Marshall and Warren had noticed spiral organisms, then called Campylobacter (now Helicobacter) pylori, in the gastric mucosa of patients with gastritis or duodenal ulcer. They were curious. Did the organism cause the disease? Would its elimination cure the disease? To test the causal relationship, Marshall first confirmed that he had neither gastritis nor H. pylori in his gastric biopsy. Then, he swallowed a culture of the organism, developed gastritis, and recovered the organism from his gastric biopsy. Later, he showed that drugs such as colloidal bismuth citrate and tinidazole, which killed the organism, promoted healing of peptic ulcer, and prevented its recurrence. The understanding and treatment of acid peptic disease was revolutionized.
Himmatrao Bawaskar, a physician working in a small town on the west coast of India, used to see many patients with red scorpion sting. Most of them died. Why and how? What could be done for them? With these questions in mind, he kept records of these patients, studied them, and noticed a pattern of symptoms, signs, and electrocardiogram changes which resembled those of norepinephrine overdosage. He reasoned that red scorpion venom might be causing a massive release of norepinephrine, and if so, its harmful effects could be countered by an alpha blocker. Hence, he tried prazosin, an alpha blocker, in some patients. It mitigated the symptoms and signs, and saved many of the patients. Now, prazosin is accepted treatment for red scorpion sting; the mortality from this poisoning has plummeted. Thus, Bawaskar grappled with a problem relevant to his patients, and found a solution that worked. Today, he is one of a handful of world experts on red scorpion venom poisoning.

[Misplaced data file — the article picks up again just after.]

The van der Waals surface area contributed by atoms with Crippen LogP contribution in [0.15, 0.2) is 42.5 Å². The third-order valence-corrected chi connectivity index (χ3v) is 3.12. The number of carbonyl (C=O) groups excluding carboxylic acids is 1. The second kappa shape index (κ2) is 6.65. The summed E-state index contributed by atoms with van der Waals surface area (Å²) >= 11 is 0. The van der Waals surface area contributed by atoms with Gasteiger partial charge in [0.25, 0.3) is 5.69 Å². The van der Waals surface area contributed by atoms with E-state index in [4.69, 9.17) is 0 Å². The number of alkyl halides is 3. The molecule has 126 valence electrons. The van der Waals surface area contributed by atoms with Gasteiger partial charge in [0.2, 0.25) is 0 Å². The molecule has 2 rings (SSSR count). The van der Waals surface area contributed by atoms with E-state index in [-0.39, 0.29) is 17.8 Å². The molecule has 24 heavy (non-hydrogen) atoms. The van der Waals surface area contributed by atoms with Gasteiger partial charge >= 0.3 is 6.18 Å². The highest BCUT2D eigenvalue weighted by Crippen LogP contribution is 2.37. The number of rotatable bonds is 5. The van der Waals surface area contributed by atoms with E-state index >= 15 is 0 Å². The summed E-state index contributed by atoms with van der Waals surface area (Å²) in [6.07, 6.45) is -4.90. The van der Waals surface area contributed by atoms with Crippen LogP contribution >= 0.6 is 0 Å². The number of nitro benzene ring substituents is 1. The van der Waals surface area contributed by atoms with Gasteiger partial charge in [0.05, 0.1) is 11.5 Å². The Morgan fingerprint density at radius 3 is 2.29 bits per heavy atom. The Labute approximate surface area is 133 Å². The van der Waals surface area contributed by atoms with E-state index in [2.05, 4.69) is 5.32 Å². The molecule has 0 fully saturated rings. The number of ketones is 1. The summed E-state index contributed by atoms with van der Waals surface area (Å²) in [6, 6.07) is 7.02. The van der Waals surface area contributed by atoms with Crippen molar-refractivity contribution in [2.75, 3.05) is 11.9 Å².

Edward Jenner practiced in an era when smallpox outbreaks were common. He had observed that persons who had suffered from cowpox (Vaccinia) in the past rarely contracted smallpox. From this, he reasoned that inducing mild cowpox in healthy persons might protect them from the much more serious smallpox.Therefore, he experimented by collecting the fluid from cowpox blisters and injecting tiny amounts of it into the skin of healthy persons to raise a cowpox blister. This procedure (vaccination) did protect the persons from smallpox during subsequent outbreaks, confirming the validity of Edward Jenner's concept. Vaccination was born, and it has now rid the world of smallpox. Even without knowing the precise cause of smallpox, Jenner had discovered an effective method of preventing it.
James Lind, a naval doctor, knew that there were six remedies in vogue for scurvy, which affected many sailors on long voyages. These were cider, sea water, vinegar, elixir of vitriol, barley water, and lemon juice. However, which of the remedies did really work? He reasoned that comparing them under similar conditions might provide an answer. Hence, he treated six pairs of sailors on a voyage with the six remedies, and discovered that lemon juice was the only one which really worked. Without knowing the cause or mechanism of scurvy, Lind was able to identify the only remedy that was effective.
These examples illustrate the various kinds of research a curious, observant, reasoning, and enterprising clinician can do, and thus contribute to the progress of medicine.
Some Formative Experiences